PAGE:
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Publication numberUS6967964 B1
Publication typeGrant
Application numberUS 09/678,340
Publication dateNov 22, 2005
Filing dateOct 3, 2000
Priority dateOct 3, 2000
Fee statusPaid
Also published asCN1307831C, CN1470120A, DE60116887D1, DE60116887T2, EP1362453A2, EP1362453B1, WO2002030043A2, WO2002030043A3
Publication number09678340, 678340, US 6967964 B1, US 6967964B1, US-B1-6967964, US6967964 B1, US6967964B1
InventorsKrister Svanbro, Ainkaran Krishnarajah
Original AssigneeTelefonaktiebolaget Lm Ericsson (Publ)
Export CitationBiBTeX, EndNote, RefMan
External Links: USPTO, USPTO Assignment, Espacenet
Context identification using header compression key at link layer
US 6967964 B1
Abstract
A telecommunications network has first and second entities (20 1 and 20 2) which communicate by sending a packet (22) having a compressed header (24′). A header compression key (23) is associated with (e.g., included in) the packet. The header compression key has a first field (23A) which, in a first mode of the invention, is utilized exclusively for distinguishing between different flows of compressed packets (CIDs). In a second mode of the invention, the first field (23A) of the header compression key can be utilized either for distinguishing between the different flows of compressed packets or for distinguishing between different header compression identifiers. Whether the first field of the header compression key is employed exclusively for distinguishing between different flows of compressed packets (the first mode) or can also be employed for distinguishing between different header compression identifiers (second mode) depends on a value in a second field (23B) of the header compression key. In the second mode, a first subset of values for the first field of the header compression key is employed to distinguish between different header compression identifiers, while a second subset of values for the first field is employed to distinguish between the different flows of compressed packets.
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Claims(108)
1. A telecommunications network having a first entity which communicates with a second entity by sending a packet having a compressed header, characterized in that the first entity also sends to the second entity a header compression key associated with the packet, the header compression key having a first field which is utilized for distinguishing between different flows of compressed packets, wherein a first subset of values for the first field of the header compression key is employed to distinguish between different header compression identifiers and wherein a second subset of values for the first field is employed to distinguish between the different flows of compressed packets.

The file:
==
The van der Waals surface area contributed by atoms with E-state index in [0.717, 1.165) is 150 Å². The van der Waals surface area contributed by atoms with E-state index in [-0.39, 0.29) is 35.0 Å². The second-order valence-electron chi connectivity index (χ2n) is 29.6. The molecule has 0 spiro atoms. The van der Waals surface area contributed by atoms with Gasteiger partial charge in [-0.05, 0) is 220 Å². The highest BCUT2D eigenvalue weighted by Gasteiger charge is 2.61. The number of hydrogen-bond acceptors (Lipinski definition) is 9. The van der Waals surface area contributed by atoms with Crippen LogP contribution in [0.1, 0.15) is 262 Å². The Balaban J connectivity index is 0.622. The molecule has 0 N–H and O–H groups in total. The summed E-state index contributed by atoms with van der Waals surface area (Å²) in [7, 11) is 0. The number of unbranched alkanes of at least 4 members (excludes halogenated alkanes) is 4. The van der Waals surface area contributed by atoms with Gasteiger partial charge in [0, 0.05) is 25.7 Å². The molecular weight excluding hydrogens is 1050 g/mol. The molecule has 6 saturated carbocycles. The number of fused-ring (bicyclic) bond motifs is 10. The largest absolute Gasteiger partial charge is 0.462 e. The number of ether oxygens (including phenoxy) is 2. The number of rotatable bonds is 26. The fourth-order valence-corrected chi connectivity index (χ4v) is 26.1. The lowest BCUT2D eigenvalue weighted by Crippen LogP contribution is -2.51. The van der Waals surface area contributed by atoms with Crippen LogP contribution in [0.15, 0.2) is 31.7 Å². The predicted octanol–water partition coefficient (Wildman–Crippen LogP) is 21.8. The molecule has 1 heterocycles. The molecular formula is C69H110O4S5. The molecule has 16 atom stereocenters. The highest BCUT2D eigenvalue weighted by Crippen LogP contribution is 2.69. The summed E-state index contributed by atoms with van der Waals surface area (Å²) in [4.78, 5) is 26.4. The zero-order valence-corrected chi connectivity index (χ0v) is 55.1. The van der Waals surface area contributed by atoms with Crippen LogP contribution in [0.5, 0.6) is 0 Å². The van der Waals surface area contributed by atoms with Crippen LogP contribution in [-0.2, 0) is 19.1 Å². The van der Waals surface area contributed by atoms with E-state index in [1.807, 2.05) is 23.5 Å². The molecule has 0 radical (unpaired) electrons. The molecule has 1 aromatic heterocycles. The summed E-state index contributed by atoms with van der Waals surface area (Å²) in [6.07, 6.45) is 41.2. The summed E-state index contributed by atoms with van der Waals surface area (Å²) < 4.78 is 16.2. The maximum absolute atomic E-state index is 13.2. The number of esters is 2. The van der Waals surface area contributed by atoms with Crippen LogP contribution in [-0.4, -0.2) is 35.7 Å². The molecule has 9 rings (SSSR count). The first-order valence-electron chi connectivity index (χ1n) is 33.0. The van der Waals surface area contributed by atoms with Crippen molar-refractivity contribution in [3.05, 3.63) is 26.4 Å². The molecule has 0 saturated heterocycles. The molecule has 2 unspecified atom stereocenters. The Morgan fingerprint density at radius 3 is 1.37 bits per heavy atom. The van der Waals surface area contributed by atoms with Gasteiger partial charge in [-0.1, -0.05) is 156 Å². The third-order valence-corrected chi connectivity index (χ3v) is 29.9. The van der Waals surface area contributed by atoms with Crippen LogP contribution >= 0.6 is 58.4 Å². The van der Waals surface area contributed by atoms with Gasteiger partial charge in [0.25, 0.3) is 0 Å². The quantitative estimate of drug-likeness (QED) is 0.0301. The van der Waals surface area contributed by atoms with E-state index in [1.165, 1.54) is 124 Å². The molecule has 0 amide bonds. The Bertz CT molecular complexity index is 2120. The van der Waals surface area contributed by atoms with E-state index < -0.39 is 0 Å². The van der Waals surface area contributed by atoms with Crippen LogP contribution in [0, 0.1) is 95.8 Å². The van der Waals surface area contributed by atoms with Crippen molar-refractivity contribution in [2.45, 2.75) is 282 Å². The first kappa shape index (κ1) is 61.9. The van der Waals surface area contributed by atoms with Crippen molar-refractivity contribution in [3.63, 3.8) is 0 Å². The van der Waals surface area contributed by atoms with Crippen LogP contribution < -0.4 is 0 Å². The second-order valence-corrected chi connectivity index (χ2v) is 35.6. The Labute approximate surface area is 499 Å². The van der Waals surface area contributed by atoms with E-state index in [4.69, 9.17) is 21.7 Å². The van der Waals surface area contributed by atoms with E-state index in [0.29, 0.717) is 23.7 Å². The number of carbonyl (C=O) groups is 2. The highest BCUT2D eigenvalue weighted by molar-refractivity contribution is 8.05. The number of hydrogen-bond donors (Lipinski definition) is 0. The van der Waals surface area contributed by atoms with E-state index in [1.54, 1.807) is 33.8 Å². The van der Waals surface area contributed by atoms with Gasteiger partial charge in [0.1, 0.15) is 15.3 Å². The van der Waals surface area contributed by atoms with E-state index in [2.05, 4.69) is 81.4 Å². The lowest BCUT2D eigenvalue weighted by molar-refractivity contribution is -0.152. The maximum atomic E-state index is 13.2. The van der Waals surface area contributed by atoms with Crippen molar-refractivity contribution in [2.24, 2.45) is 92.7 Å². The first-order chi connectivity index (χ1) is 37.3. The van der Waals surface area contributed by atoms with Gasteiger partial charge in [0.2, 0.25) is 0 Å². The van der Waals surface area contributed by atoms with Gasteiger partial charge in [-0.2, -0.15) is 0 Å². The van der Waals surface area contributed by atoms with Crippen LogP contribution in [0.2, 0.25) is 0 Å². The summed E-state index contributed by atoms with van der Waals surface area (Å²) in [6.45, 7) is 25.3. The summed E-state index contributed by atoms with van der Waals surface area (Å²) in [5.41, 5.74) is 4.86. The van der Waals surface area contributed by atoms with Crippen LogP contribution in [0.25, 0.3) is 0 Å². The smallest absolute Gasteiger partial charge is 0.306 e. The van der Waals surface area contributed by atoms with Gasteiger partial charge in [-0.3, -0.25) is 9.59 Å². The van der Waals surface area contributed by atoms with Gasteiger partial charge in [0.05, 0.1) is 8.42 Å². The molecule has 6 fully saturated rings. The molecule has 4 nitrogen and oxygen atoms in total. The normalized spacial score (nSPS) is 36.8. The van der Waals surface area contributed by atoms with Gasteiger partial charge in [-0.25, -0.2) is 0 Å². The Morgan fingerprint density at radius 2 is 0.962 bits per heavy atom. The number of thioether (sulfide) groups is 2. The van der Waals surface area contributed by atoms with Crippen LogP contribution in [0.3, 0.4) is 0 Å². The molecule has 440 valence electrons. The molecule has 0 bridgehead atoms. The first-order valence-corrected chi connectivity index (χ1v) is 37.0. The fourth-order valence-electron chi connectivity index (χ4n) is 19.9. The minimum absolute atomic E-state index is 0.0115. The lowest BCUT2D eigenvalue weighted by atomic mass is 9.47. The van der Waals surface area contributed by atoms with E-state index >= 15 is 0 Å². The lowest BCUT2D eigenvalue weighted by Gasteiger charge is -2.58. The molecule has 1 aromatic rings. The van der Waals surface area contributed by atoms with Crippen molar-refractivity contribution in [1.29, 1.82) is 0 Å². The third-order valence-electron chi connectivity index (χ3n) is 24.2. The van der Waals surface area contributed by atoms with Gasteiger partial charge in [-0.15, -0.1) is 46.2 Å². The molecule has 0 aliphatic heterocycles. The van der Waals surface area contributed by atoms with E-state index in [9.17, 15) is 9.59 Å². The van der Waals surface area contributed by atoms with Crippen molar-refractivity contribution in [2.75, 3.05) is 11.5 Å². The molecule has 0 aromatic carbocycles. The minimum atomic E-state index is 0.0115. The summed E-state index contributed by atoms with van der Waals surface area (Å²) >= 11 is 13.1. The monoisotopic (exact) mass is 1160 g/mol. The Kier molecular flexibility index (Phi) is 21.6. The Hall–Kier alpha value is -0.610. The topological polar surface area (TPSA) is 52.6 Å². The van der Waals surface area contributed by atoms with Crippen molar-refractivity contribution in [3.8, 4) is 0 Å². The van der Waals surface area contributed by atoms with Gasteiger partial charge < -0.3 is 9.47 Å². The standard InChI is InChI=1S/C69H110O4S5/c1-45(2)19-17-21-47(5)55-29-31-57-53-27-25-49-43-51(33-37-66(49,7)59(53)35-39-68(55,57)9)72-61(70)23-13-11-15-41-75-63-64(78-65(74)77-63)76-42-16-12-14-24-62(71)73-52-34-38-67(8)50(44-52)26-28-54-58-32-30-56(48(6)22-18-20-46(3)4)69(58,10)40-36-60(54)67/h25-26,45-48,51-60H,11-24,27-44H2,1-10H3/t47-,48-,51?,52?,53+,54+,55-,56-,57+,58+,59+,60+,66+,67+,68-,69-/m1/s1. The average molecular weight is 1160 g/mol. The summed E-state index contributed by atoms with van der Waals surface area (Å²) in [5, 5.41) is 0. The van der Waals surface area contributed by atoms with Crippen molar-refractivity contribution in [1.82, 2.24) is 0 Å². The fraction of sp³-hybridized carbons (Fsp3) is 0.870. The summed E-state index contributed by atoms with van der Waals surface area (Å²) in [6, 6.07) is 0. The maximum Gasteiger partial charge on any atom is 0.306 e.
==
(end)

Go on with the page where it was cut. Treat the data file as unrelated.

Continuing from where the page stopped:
2. The apparatus of claim 1, wherein the values of the second subset succeed the values of the first subset.
3. The apparatus of claim 1, wherein the header compression identifiers denote a header compression method and a packet type.
4. The apparatus of claim 1, wherein the header compression key is included in a header of a protocol data unit of a link layer protocol.
5. The apparatus of claim 4, wherein the header compression key is a header of a protocol data unit for Packet Data Convergence Protocol (PDCP), and wherein the first field is a PID type field.
6. The apparatus of claim 1, wherein the second set of values comprise context identifiers for a compression/decompression algorithm.
7. The apparatus of claim 1, wherein the second set of values comprise context identifiers for a compression/decompression algorithm which does not require packet type identification at a link layer level.
8. The apparatus of claim 7, wherein the compression/decompression algorithm is the Robust Header Compression (ROHC) algorithm.
9. A telecommunications network having a first entity which communicates with a second entity by sending a packet having a compressed header, characterized in that the first entity also sends to the second entity a header compression key associated with the packet, the header compression key having a first field which is utilized for distinguishing between different flows of compressed packets, wherein the header compression key has a second field which is utilized to indicate whether the first field of the header compression key is utilized exclusively for distinguishing between the different flows of compressed packets.